Brookfield is also eyeing Reliance Communications’ tower business which is on sale. Sources said Brookfield, with $240 billion in global assets under management, has valued Reliance Communications’ tower assets at nearly Rs 15,000 crore, which is much lower than the Rs 21,000 crore valuation that the telco is seeking.

PSP Investments, another Canadian pension fund, is expanding its footprint in India’s highways sector. It has assumed ownership of four toll roads totalling 710km as part of a global transaction with Spanish infrastructure company Grupo Isolux Corsan.

In November 2015, PSP Investments bought a 49 per cent stake in Reliance Infrastructure’s electricity generation, transmission and distribution business in Mumbai for an estimated Rs 3,500 crore.PSP has more than 112 billion Canadian dollars in net assets under management. It manages a diversified global portfolio of investments in public financial markets, private equity, real estate, infrastructure, natural resources and private debt.

In 2016, Russia’s Rosneft-led consortium bought out 98 per cent stakes in Essar Oil in a $13 billion deal which was consummated last month.

China’s Shanghai Fosun Pharmaceutical has agreed to buy out Gland Pharma for $1.26 billion. The deal is in abeyance. The speculation is that the government blocked the deal because of border stand-off with China.

Real estate major DLF has recently entered into an exclusivity agreement with an affiliate of Singapore-based equity firm GIC to sell 40% stake in its rental business arm. The deal size is estimated at Rs 12,000-13,000 crore.

Meanwhile, Vodafone is in talks to take over Idea Cellular as consolidation gathers momentum in the telecom sector due to aggressive pricing by new entrant Reliance Jio.

Stock market watchdog SEBI has recently relaxed rules for investors buying distressed companies from lenders in a bid to tackle the country’s aggravating bad debt problem.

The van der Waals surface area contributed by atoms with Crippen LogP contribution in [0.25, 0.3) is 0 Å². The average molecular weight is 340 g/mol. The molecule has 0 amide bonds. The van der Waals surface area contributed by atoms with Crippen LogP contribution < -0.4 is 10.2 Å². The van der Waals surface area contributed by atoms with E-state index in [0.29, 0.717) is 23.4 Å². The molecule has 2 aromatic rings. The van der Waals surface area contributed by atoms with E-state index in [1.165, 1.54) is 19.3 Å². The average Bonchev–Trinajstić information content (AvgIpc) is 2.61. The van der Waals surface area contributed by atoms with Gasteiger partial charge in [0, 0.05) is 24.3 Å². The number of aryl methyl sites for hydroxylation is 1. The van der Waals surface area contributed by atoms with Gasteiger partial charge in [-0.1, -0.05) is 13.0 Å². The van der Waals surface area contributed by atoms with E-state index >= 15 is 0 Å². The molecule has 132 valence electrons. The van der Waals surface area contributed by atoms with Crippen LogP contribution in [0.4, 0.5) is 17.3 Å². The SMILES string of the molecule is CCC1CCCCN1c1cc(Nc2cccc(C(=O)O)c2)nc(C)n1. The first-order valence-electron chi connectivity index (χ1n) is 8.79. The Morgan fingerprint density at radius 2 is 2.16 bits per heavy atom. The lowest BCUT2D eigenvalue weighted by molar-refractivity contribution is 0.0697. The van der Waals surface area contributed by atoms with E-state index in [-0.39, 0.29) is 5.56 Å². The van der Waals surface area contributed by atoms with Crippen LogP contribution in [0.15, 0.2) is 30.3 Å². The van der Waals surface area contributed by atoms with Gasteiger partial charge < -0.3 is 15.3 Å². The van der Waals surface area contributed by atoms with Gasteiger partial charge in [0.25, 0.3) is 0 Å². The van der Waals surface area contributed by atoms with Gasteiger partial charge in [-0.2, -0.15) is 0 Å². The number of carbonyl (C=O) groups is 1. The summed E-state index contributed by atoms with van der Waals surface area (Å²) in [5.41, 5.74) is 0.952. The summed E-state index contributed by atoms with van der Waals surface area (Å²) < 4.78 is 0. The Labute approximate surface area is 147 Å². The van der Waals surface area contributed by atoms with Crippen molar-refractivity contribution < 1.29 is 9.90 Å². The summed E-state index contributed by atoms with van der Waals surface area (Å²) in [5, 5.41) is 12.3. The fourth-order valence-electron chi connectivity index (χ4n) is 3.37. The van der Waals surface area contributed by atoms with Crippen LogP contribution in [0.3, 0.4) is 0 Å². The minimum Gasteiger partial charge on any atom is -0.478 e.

Investors interested in acquiring companies, where banks have swapped part of their loans with equity, will not be required to make an open offer provided they are willing to comply with a three-year lock-in and get shareholder approval.

Credit growth plunged to a six-decade low of 5.08% in 2016-17 as indebted corporates continued to hold back fresh investments. But FDI inflows stayed robust, puzzling economists.

With big chunks of FDI inflows going into brownfield projects instead of greenfield ones, the future of ‘Make in India’ looks bleak.

Noor Mohammad is a senior financial journalist.

  • Anjan Basu

    Thanks for shining a light on this puzzle!

  • S.N.Iyer

    This article has reviewed our FDI inflows and how they have not contributed to growth but reviving deadlocked projects which again have long term gains. Some other steps taken are for high intensive defence projects or nuclear plants. The Govt has been trying to sort the main cause for lack of domestic investment due to high NPAs. Some economists and marketing experts see the solution on extra capital for Banks and lower interest rates. Increasing extra capacity or innovation on new products or improving demand for greater real estate sales is the key. Merely increasing demand for consumer durables including increased demand for cars/two wheelers doesnt come with higher FDI but with enough savings. The inflation figure of under 4% may seem very manageble but it is on a very high base. If what one measures economic growth is improved job opportunities, none of the above products will hep without having a counter factor that may not help. The Govt’s only solution so far has been to appoint a committee of experts to do what the Finance Ministry is supposed to do. the PM yet talks of electrification of all villages. From reports received, power has been made available but the3 further distribution for effective use is lacking. PM instead has his high level vision and speaks of democracy and to rise above party politics and work for the country. In this one hopes he includes not just opposition parties but his own party ruled States